HPP: Was this Firebird equipped with the 1LE package, and did you have anything to do with its development?
JH: Yes, I did have something to do with that. In 1988 I was the Corvette and Camaro product engineering manager. My responsibilities included working on the architecture for the 1993 Camaro, and I worked closely with the engineers to make sure a 1LE option would be available for that platform. And since both cars were very similar, the 1LE was applied to Firebirds and Camaros.
HPP: When was the 1LE option introduced and what did it include?
JH: The 1LE was introduced to the Firebird and Camaro in 1987. It included stiffer antiroll bars, different transmission ratios, bigger brake calipers from the C4 Corvette, brake rotors from the Caprice police car, an aluminum prop shaft, rear suspension bushings, and a fuel system upgrade. The fuel pump was redesigned to enure all of the fuel would be delivered to the engine in racing conditions. The engine remained showroom stock with no modifications; to order a 1LE you had to delete air conditioning.
HPP: Was this the same package that became available for the 1993 Firebird?
JH: For the most part, but it also included adjustable Koni shocks. The Corvette brakes were no longer part of the package as the Firebird/Camaro brakes were just as capable.
HPP: Were there any differences between the two generations when it came to handling?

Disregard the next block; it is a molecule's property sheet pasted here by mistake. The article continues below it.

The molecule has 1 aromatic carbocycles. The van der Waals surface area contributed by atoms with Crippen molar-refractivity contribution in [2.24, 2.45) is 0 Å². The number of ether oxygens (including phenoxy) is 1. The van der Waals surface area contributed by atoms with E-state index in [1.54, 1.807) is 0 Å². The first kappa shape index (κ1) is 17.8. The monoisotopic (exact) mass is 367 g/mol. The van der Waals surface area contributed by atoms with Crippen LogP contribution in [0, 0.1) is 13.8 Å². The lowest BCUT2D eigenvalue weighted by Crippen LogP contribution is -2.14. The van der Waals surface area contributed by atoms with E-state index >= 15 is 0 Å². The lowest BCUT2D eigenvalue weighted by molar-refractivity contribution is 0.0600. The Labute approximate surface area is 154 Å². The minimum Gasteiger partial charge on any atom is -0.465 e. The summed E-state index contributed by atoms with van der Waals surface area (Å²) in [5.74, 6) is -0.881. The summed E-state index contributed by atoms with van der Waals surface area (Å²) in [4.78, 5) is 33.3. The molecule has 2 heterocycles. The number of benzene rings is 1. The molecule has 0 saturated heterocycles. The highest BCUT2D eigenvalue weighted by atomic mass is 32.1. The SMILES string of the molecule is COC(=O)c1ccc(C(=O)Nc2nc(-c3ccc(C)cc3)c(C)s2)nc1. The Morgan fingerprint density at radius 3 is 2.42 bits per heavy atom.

Stu Hayner and John raced this 1996 1LE Firebird in the IMSA SpeedVision Cup. They are at
JH: The newer generation was better because it had SLA (short/long arm) front suspension. Previous to 1993, those cars had a strut front suspension. The SLA improves the suspension kinematics, which provided better control of the movement of the tire and wheel through the suspension travel.
HPP: Were there any differences in the aero packages between both cars?
JH: The standard Firebird had a lower drag coefficient than the Camaro. The Formula was lighter and had a better aero package than the Trans Am, which made it the racers' choice.
HPP: What changes did you make to the stock Firebird to make it competitive?
JH: There really wasn't much allowed. You were required to run the stock 1LE equipment; in addition, you could add different brake pads, aftermarket wheels, and the series-specified racing tire. We had to add a complete rollcage, and the late Marv Palmer built our engines. Marv was an expert at extracting maximum horsepower and reliability from small-block GM engines. A lot of the original interior remained, including the passenger and back seats.
The original LT1 produced 275 hp in 1993. In 1995, we were allowed to add a hot cam that bumped the power into the mid-300s. In 1997, we were able to change over to LS1 engines, which were lighter and more powerful. I won the championship in one of these Firebirds in 1996 and 1997.
Next month for Part 2, John discusses his activities with GM from 1998 until he retired in 2008. This includes being named chief engineer for the F-body group, the stories of his Firebird racing experiences, and his extensive development of the Pontiac Solstice and G8.